The Man in the Gray Flannel Suit (1956), Madmen this is not. A few martinis are consumed, in those tiny glasses the way they’re supposed to be consumed. Stirred not shaken. Some whiskey, doubles mostly, and Tom Rath, our troubled hero, like Don Draper, does work in advertising, or PR that is, commutes into Manhattan on the Metro-North, and does have an affair. Though Tom’s is limited to just the one, what took place ten years ago, in Rome, on the brink of D-day. A rather passionate love depicted in one of Tom’s flashbacks with an Italian woman named Maria, an affair in which Tom’s devoted yet pushy wife (Jennifer Jones), to whom he was married at the time, still has no knowledge of. The burden begins to weigh heavily as other present day pressures mount, as Tom struggles to climb up the corporate ladder, despite his indifference, in order to support his family in the manner his wife so desperately desires. The haunt of war memories abide.
“’The most significant thing about me is…’ I want you to finish this question,” says Tom’s future employer, where he’s interviewing for a higher paying job. Tom goes into the other room, looks out the window, and contemplates the war. We are taken back to the moment where he accidentally kills his best friend with a grenade, and, refusing to believe the reality of his friend’s death, carries him for miles to a doctor who can confirm it. Tom returns to the employer a short, typed paragraph as to why he feels that what’s significant about him is irrelevant.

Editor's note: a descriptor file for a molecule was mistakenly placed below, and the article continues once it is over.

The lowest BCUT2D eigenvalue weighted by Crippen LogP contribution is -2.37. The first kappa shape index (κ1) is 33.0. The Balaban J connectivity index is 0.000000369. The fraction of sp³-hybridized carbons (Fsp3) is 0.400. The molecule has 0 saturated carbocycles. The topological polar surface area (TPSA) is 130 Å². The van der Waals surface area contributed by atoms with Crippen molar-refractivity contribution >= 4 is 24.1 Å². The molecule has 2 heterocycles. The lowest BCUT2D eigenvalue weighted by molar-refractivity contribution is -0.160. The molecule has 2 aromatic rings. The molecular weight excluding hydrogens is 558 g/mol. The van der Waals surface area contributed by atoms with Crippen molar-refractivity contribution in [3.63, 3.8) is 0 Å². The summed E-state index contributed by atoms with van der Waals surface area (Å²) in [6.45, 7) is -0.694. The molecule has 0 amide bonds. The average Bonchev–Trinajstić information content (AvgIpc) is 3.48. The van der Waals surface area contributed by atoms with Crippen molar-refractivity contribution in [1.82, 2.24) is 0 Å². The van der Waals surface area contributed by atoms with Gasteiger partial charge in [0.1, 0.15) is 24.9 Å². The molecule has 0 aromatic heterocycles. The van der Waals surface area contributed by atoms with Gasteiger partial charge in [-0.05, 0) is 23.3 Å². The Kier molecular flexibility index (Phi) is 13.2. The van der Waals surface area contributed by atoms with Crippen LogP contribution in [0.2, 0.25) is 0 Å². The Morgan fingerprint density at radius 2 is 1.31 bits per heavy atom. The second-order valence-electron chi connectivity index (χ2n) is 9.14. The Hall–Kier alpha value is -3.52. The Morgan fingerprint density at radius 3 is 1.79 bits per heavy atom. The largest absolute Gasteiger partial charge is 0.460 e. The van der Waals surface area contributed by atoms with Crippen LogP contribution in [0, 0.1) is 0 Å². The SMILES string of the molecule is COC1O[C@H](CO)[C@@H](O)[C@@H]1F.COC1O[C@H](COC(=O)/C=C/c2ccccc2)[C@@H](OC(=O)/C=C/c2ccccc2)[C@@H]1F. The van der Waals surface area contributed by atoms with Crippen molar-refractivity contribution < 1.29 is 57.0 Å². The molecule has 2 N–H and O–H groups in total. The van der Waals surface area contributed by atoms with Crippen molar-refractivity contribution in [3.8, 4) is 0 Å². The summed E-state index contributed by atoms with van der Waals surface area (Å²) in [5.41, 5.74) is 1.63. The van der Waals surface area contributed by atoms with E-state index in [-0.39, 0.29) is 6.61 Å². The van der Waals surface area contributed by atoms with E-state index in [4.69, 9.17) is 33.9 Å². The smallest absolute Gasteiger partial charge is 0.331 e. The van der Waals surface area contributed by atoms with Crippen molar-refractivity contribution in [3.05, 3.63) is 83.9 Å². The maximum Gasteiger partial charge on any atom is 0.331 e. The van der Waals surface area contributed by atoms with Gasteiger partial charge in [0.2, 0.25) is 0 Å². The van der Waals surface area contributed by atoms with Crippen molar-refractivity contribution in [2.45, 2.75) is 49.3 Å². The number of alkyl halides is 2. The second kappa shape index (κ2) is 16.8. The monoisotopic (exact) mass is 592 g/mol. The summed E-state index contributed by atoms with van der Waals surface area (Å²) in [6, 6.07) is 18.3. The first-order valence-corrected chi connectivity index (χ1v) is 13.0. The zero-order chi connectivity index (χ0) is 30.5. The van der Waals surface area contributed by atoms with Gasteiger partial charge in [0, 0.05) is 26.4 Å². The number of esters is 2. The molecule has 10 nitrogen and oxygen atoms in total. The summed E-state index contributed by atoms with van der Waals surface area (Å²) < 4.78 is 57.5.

It is irrelevant, I’m guessing, because no one can understand but Tom the most significant thing about him. He is alone in this, just as Don is alone in his war. Just as all men are. “Marriage should be like a secret,” Tom’s wife says at one point, after the two have been arguing over all those desperately obtuse things: how they will “get ahead” without compromising their morals, why their marriage has never been the same after he’s returned from the war, why he’s changed, lost his guts, his drive. “A secret between two people that no one else can know about.”
The movie is an adaption of Sloan Wilson’s novel, and is one of my favorite classics, an honest, tender, unfiltered, colorless Madmen look into the guts and core of the human condition and the beautiful calamity that is our lives: love and war, fear and death, boredom, endurance… that ever illusive forgiveness.
Both romantic and dark, Peck is at his best as the smolderingly introspective, morally fraught soul—the first Don; the first man to go mad; the first Mad Man.